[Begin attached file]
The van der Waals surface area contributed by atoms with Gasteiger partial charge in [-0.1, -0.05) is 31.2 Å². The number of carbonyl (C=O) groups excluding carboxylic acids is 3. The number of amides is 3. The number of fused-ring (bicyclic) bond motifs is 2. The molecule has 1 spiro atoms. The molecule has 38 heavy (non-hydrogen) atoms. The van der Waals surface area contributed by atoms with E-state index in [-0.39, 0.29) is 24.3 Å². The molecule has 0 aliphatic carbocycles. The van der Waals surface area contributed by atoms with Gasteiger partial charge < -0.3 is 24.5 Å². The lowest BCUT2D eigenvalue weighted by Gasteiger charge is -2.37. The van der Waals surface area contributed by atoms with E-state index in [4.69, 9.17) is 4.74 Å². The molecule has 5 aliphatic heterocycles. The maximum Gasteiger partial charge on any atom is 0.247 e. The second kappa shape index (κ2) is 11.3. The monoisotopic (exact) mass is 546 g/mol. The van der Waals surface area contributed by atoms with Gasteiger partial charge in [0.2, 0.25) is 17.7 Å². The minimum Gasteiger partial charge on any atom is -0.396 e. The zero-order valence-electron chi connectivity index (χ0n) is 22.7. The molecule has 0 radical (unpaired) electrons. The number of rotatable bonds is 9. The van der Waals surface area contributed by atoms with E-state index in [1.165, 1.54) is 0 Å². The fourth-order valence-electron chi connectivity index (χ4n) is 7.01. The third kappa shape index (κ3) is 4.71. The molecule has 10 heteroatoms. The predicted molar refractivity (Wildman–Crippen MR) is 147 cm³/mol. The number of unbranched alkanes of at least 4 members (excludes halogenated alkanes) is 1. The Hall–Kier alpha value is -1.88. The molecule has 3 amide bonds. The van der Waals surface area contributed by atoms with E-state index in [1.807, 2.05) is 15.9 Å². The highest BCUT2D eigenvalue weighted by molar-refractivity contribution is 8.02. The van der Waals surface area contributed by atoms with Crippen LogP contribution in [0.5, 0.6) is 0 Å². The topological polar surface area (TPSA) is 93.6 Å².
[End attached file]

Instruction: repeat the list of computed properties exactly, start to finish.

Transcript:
The van der Waals surface area contributed by atoms with Gasteiger partial charge in [-0.1, -0.05) is 31.2 Å². The number of carbonyl (C=O) groups excluding carboxylic acids is 3. The number of amides is 3. The number of fused-ring (bicyclic) bond motifs is 2. The molecule has 1 spiro atoms. The molecule has 38 heavy (non-hydrogen) atoms. The van der Waals surface area contributed by atoms with E-state index in [-0.39, 0.29) is 24.3 Å². The molecule has 0 aliphatic carbocycles. The van der Waals surface area contributed by atoms with Gasteiger partial charge < -0.3 is 24.5 Å². The lowest BCUT2D eigenvalue weighted by Gasteiger charge is -2.37. The van der Waals surface area contributed by atoms with E-state index in [4.69, 9.17) is 4.74 Å². The molecule has 5 aliphatic heterocycles. The maximum Gasteiger partial charge on any atom is 0.247 e. The second kappa shape index (κ2) is 11.3. The monoisotopic (exact) mass is 546 g/mol. The van der Waals surface area contributed by atoms with Gasteiger partial charge in [0.2, 0.25) is 17.7 Å². The minimum Gasteiger partial charge on any atom is -0.396 e. The zero-order valence-electron chi connectivity index (χ0n) is 22.7. The molecule has 0 radical (unpaired) electrons. The number of rotatable bonds is 9. The van der Waals surface area contributed by atoms with E-state index in [1.165, 1.54) is 0 Å². The fourth-order valence-electron chi connectivity index (χ4n) is 7.01. The third kappa shape index (κ3) is 4.71. The molecule has 10 heteroatoms. The predicted molar refractivity (Wildman–Crippen MR) is 147 cm³/mol. The number of unbranched alkanes of at least 4 members (excludes halogenated alkanes) is 1. The Hall–Kier alpha value is -1.88. The molecule has 3 amide bonds. The van der Waals surface area contributed by atoms with E-state index in [1.807, 2.05) is 15.9 Å². The highest BCUT2D eigenvalue weighted by molar-refractivity contribution is 8.02. The van der Waals surface area contributed by atoms with Crippen LogP contribution in [0.5, 0.6) is 0 Å². The topological polar surface area (TPSA) is 93.6 Å².